A digital guide serving the diverse needs of court visitors
How might we promote procedural justice through digital services?
UX Design, Service Design
MFA Products of Design, School of Visual Arts
Guidance from Brent Arnold
Courts are difficult places to navigate. Using 100 Centre Street, Manhattan Criminal Court, as a case study, I designed Court Guide, an app that helps court users navigate the court system. Serving their diverse needs, the app provides logistical, technical, and preparatory information, with the goal of increasing procedural justice.
The app imagines four primary personas: jurors, defendants, visitors, and volunteers. While the court system does not presently provide any volunteer opportunities, I also am using this prototype as a means of proposing a number of functions that volunteers could take in pursuit of enhanced procedural justice.
Whether one is called for jury duty, must appear for a hearing, or simply wants to see the judicial system in action, visiting a courthouse raises lots of questions. How do I get there? What should I bring? What will happen there? How long will I be there for? Who will I be interacting with? What are my rights? Currently, it’s hard to find this information online. The best resources are the official court website, which is comprehensive, but hard to parse, or Yelp, which is useful, but not particularly trustworthy. Court Guide seeks to pre-empt many of these questions by providing detailed and comprehensive materials for any court user.
The app imagines four primary personas: jurors, defendants, visitors, and volunteers. While the court system does not presently provide any volunteer opportunities, I am using this app as a means of proposing a number of functions that volunteers could take in pursuit of enhanced procedural justice. The theory of procedural justice posits that increasing court users sense of fairness of the process will build trust and reduce recidivism. Showing respect, giving voice, increasing transparency, and ensuring impartiality are the main mechanisms by which to promote procedural justice.
The different users have some overlapping concerns—how to get there, who they’ll encounter—and others that are tailored to their specific experiences. While traditionally procedural justice is thought of exclusively in relation to the defendant’s experience, Lindpaintner believes that by serving jurors and visitors, trust in the system could be built at a broader level.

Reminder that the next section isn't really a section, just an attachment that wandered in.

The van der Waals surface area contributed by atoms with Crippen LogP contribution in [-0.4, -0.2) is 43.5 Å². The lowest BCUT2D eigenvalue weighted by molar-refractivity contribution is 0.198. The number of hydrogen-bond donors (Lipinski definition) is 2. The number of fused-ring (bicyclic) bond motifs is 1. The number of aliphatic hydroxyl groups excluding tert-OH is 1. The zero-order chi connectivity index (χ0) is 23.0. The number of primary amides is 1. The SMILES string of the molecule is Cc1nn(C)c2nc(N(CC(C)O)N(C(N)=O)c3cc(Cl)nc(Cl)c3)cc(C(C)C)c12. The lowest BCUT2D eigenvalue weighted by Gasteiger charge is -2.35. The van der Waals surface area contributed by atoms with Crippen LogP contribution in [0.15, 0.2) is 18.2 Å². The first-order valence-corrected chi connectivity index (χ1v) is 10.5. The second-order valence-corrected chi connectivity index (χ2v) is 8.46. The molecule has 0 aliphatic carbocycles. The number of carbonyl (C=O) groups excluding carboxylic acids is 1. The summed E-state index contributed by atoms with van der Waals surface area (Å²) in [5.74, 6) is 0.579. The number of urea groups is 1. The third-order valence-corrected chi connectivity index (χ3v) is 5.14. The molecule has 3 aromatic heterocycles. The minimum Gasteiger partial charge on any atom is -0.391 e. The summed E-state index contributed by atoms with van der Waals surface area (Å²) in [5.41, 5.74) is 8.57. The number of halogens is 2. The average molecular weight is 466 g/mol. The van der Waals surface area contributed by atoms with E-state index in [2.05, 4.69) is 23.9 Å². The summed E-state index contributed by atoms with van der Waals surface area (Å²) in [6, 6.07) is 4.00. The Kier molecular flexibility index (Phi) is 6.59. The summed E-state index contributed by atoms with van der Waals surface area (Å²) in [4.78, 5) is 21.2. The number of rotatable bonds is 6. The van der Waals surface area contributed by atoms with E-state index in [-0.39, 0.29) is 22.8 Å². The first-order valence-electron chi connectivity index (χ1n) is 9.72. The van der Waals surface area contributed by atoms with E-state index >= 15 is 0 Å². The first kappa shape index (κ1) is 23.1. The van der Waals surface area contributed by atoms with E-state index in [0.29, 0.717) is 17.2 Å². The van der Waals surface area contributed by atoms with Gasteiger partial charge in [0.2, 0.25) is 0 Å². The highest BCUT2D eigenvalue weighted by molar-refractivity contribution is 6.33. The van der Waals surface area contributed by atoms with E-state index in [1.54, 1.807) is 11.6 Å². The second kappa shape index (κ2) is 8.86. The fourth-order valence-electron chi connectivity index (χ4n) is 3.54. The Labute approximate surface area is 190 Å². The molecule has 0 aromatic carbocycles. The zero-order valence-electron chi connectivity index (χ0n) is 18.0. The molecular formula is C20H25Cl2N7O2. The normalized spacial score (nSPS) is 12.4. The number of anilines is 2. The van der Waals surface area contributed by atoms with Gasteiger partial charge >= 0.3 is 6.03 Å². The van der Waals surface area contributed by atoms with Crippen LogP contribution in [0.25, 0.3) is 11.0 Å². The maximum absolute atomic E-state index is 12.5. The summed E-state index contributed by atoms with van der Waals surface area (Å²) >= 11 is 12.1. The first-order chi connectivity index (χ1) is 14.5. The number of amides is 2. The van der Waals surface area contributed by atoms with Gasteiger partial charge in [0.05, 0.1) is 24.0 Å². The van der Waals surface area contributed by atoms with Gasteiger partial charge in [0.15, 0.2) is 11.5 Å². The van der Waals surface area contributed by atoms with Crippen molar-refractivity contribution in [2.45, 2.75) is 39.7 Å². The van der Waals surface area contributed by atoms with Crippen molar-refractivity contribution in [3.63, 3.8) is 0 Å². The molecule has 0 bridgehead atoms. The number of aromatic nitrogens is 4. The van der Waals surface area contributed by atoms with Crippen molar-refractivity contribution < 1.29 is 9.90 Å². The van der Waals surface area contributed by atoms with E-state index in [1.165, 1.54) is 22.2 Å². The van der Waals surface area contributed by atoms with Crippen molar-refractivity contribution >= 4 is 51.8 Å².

Tom Tyler, a leading researcher in the area, identifies four key tenets of procedural justice: being shown respect, feeling able to participate, and perceiving the process as neutral and trustworthy. I applied these tenets of procedural justice as design principles to create a digital resource for all court visitors.
To begin, I mapped the vast content that she wanted court guide to offer, developed proto-personas to explore possible use case scenarios, made paper prototypes to test user flow, and ran a card sorting exercise to validate the information architecture.
For the visual design, I used Google’s material design standards and created custom iconography. The app would be created for and published on the Android platform due to its higher accessibility among lower income demographics and open platform. By using the Material Design standards and established interactions, I sought to make the app as easy to program and maintain as possible.
I created a UI with simple, friendly graphics and straightforward language that makes the information easy to access and easy to digest. The app invites participation with opportunities for user feedback. I also used Court Guide as a provocation to think about how courts could enlist volunteers to enhance procedural justice by formalizing and digitizing citizen court monitoring programs.